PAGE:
Figure 3 expands on Fig. 2 by describing the dependence of boiling-point or sublimation tempera-ture on external pressure for common cryogens. Also noted is the triple point where the cryogentransitions to a solid. This plot also indicates the temperature and pressure where external contami-nant gases, such as water vapor, will begin to condense on cryogenic surfaces such as low-emit-tance shields and MLI. Preventing such condensation is a critical issue for managing radiant para-sitic loads on low-emittance shields and cryogenic surfaces. This topic of emittance degradationfrom contaminant films is covered later in this chapter in Section 18.104.22.168.
Over the years, many liquid cryogenic systems have been developed, fabricated, and operatedin both ground environments and in space. They cover a wide range of cryogen fluids and construc-tion features in terms of stored volume, pressure and temperature limitations, and relative effi-ciency in terms of the parasitic heat leaks. Many of these systems utilize liquid helium for achiev-ing temperatures between 1.4 K and 4 K or liquid nitrogen for achieving temperatures around 77 K.To achieve temperatures below 4.2 K requires that liquid helium be stored under partial vacuumconditions. At pressures from 10 to 40 torr, temperatures in the range of 1.4 K to 1.8 K are achiev-able with liquid helium.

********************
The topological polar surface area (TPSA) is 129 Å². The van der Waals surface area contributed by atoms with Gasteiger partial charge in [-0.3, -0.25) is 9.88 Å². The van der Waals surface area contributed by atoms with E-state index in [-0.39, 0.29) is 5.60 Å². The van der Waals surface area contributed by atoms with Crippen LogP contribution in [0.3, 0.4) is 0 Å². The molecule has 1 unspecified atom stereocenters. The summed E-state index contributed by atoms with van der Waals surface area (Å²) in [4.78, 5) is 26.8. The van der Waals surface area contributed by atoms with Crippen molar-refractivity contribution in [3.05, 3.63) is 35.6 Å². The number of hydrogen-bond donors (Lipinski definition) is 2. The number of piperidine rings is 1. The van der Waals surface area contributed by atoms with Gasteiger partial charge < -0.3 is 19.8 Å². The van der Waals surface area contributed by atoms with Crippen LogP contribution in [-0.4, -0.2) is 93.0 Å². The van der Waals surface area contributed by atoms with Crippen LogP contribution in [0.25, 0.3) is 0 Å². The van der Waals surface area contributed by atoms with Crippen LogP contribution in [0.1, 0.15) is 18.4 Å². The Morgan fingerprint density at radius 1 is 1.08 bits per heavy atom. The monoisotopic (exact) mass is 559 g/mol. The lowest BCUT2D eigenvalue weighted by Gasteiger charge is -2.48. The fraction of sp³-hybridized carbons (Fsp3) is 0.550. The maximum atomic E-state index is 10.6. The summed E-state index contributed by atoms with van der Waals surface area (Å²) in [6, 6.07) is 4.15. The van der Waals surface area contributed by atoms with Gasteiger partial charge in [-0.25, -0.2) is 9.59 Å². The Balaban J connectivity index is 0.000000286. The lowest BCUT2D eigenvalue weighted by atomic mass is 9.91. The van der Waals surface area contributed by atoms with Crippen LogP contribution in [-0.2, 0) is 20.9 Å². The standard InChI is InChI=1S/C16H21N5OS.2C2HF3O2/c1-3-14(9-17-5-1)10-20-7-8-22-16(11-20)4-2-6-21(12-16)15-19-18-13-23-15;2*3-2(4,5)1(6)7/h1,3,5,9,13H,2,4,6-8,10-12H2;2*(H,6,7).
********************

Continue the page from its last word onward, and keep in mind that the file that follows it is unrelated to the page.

Typical Dewar Construction Features.
As illustrated in Fig. 4, liquid cryogen systems typi-cally involve a nested storage tank concept whereby the inner tank, which holds the liquid cryogen,is suspended inside an outer vacuum shell with low-conductivity structural supports. These struc-tural supports are typically made of low-conductivity tubes, struts or tension bands in order toachieve high structural efficiency and minimum conductivity between the two tanks. The gapbetween the two tanks is then evacuated and filled with Multilayer Insulation (MLI). In addition, ahigh efficiency dewar may also contain one or more strategically placed vapor-cooled shields (VCS)that are cooled by the evaporating cryogen as it vents from the inner tank.The goal of the gap construction is to prevent gaseous conduction and radiation between theouter an inner tank and to achieve maximum thermal benefit from the evaporating cryogen. Al-though the heat of vaporization of the cryogen is the primary cooling force in the system, there isalso considerable benefit associated with extracting the available heat from the vapor as it rises upin temperature from the cryogen temperature to the external vent temperature. This is accom-plished by piping the venting gas through the vapor cooled shields, which serve to intercept muchof the radiant energy coming through the MLI layers from the outer tank. The VCS can also beattached to the support struts or plumbing to further reduce conductive heat leaks.
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Low Temperature Materials and Mecha-nisms , ed. by Y. Bar-Cohen, pp. 109-181, CRC Press,USA (2019), ISBN 0-367-87134-3. ∗∗